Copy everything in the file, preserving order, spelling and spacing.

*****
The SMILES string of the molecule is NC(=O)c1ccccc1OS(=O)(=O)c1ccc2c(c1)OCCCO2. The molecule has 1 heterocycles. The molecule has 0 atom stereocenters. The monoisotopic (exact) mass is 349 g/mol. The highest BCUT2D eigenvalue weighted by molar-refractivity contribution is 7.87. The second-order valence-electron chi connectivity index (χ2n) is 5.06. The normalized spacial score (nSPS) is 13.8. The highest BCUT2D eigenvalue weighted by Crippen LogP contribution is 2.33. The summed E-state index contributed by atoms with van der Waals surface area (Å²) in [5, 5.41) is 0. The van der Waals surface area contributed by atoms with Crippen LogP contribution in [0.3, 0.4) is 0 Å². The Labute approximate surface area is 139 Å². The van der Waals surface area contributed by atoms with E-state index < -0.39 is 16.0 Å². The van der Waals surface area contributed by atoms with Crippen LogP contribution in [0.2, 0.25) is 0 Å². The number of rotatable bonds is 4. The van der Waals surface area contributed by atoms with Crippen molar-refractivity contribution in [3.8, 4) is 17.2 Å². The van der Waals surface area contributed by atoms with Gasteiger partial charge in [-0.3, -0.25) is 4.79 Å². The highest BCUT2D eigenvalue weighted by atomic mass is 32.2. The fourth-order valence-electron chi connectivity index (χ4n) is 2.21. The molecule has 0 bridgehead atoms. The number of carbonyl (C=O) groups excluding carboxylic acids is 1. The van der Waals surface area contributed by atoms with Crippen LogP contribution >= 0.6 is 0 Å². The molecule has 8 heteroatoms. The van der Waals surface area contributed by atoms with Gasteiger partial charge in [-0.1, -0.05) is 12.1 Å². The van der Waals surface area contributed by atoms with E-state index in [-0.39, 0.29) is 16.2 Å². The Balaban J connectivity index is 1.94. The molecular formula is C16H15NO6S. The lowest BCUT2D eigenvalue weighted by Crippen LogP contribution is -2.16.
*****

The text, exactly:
The SMILES string of the molecule is NC(=O)c1ccccc1OS(=O)(=O)c1ccc2c(c1)OCCCO2. The molecule has 1 heterocycles. The molecule has 0 atom stereocenters. The monoisotopic (exact) mass is 349 g/mol. The highest BCUT2D eigenvalue weighted by molar-refractivity contribution is 7.87. The second-order valence-electron chi connectivity index (χ2n) is 5.06. The normalized spacial score (nSPS) is 13.8. The highest BCUT2D eigenvalue weighted by Crippen LogP contribution is 2.33. The summed E-state index contributed by atoms with van der Waals surface area (Å²) in [5, 5.41) is 0. The van der Waals surface area contributed by atoms with Crippen LogP contribution in [0.3, 0.4) is 0 Å². The Labute approximate surface area is 139 Å². The van der Waals surface area contributed by atoms with E-state index < -0.39 is 16.0 Å². The van der Waals surface area contributed by atoms with Crippen LogP contribution in [0.2, 0.25) is 0 Å². The number of rotatable bonds is 4. The van der Waals surface area contributed by atoms with Crippen molar-refractivity contribution in [3.8, 4) is 17.2 Å². The van der Waals surface area contributed by atoms with Gasteiger partial charge in [-0.3, -0.25) is 4.79 Å². The highest BCUT2D eigenvalue weighted by atomic mass is 32.2. The fourth-order valence-electron chi connectivity index (χ4n) is 2.21. The molecule has 0 bridgehead atoms. The number of carbonyl (C=O) groups excluding carboxylic acids is 1. The van der Waals surface area contributed by atoms with Crippen LogP contribution >= 0.6 is 0 Å². The molecule has 8 heteroatoms. The van der Waals surface area contributed by atoms with Gasteiger partial charge in [-0.1, -0.05) is 12.1 Å². The van der Waals surface area contributed by atoms with E-state index in [-0.39, 0.29) is 16.2 Å². The Balaban J connectivity index is 1.94. The molecular formula is C16H15NO6S. The lowest BCUT2D eigenvalue weighted by Crippen LogP contribution is -2.16.